Each ritual, each action transmitted the same important message: YOU BELONG. You are one of us. You are now our sister, and we will support and love you for as long as you want to be a part of this community. You can be yourself and that will always be good enough for us. Think about how rare it is for young women to hear this message, especially from other young women. This is what Evergreen is all about.
And while many of the traditions in our boys’ campfire are different, the net effect is the same. The night ends with our boys and young men knowing that they are a part of something special, and that the community wants them. Kenwood’s ceremonial campfire begins with a torch light procession. David, our boys’ head counselor, leads our senior campers silently throughout camp, picking up each younger age group along the way. Each age group leader has his own torch, and after bringing every member of our boys’ camp to our campfire area David and the 5 unit leaders ignite an enormous bonfire.
This is a special year for Camp Kenwood in that we have a new ceremonial campfire area. Completed just days before the start of the summer, it elegantly wraps around our new wrought iron fire ring while looking out on the shore of our lake. As soon as our maintenance team began building it our counselor staff affectionately began to refer to it as The Colosseum, and the name appears to have stuck. It is beautiful and awe inspiring, and feels like a part of our camp that we never knew we were missing.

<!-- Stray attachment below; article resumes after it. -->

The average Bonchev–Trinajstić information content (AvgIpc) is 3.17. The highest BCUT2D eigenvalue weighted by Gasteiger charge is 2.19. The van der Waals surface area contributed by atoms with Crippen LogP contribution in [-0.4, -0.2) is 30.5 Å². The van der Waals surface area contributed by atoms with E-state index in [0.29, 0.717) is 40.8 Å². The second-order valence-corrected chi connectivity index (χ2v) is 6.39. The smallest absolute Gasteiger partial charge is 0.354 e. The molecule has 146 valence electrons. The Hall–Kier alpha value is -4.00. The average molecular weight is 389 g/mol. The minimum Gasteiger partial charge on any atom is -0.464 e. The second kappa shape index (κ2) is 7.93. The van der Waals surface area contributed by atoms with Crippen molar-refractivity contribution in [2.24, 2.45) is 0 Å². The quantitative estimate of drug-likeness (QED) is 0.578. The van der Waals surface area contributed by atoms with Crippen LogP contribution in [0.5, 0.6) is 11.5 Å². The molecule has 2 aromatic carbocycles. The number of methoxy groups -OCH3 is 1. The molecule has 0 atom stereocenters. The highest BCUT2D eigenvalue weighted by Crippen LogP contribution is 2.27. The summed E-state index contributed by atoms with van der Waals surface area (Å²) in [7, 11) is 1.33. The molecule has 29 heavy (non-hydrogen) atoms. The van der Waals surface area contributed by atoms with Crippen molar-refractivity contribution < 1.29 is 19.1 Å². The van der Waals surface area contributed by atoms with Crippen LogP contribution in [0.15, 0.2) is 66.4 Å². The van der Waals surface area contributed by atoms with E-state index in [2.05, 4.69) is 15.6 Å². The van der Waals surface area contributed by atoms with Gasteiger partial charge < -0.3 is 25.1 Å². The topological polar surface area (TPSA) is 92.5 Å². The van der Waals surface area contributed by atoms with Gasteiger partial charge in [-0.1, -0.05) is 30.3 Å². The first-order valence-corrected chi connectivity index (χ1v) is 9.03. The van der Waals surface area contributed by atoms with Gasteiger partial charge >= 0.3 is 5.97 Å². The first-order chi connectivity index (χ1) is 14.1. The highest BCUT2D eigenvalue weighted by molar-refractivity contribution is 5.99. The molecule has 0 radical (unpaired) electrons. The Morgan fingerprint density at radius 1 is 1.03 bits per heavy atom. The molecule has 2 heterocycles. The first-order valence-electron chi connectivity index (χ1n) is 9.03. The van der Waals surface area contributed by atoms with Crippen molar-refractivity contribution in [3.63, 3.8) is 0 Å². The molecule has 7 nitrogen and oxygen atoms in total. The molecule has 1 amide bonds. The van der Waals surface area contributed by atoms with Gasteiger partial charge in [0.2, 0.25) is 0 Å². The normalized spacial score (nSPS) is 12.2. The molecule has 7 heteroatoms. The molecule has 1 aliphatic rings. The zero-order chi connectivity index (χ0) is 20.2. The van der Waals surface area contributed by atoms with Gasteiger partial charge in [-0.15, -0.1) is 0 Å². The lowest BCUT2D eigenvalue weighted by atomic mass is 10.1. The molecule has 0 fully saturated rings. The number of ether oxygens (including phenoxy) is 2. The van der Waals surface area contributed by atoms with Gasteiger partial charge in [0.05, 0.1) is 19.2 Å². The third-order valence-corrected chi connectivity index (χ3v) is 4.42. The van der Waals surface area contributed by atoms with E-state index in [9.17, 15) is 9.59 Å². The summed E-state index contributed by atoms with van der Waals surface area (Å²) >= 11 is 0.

As the flames rose on our new sacred ground, each member of Kenwood’s leadership team rose to speak to our boys about what exactly is the Kenwood way. Here are the headlines from each speech:
Scott: No one here walks alone. We take care of each other. If someone falls we lift him up, we succeed we celebrate together. That is what Kenwood is all about.
Walshy: This community is about the power of teamwork.
Josh: This camp has become my family.
Marc: This is the place where I’ve learned the most about myself.
Connor: I got here and learned that life is not just about winning. It’s also about empathy and understanding.
Sean: Don’t let the small stuff get in the way of the amazing experiences in life. Camp has taught me that.
Clarky: This is where I learned to become a leader. You will, too.
Caleb: I wish I could tell my younger self what I would become here. This place will change you forever. You can count on making amazing friendships and becoming a better person.
Bob: Kenwood boys never quit. They always give their all. But they also find a way to have fun no matter what, and learning to do that makes life incredible.
It was powerful and also quite emotional. I love that a big part of our campfire includes our collection of male role models being emotionally vulnerable with our boys, telling them that they get nervous, that they get scared, and that there are times in life where they aren’t sure that they belong. Or that they make mistakes and have had to figure out what to do afterwards. Or that they don’t know all of life’s answers and are still figuring them out. You could see on the faces of so many new and returning campers recognition that in this place being a man leaves room for being anxious or unsure, that no one is perfect, and that imperfections are never a reason to give up.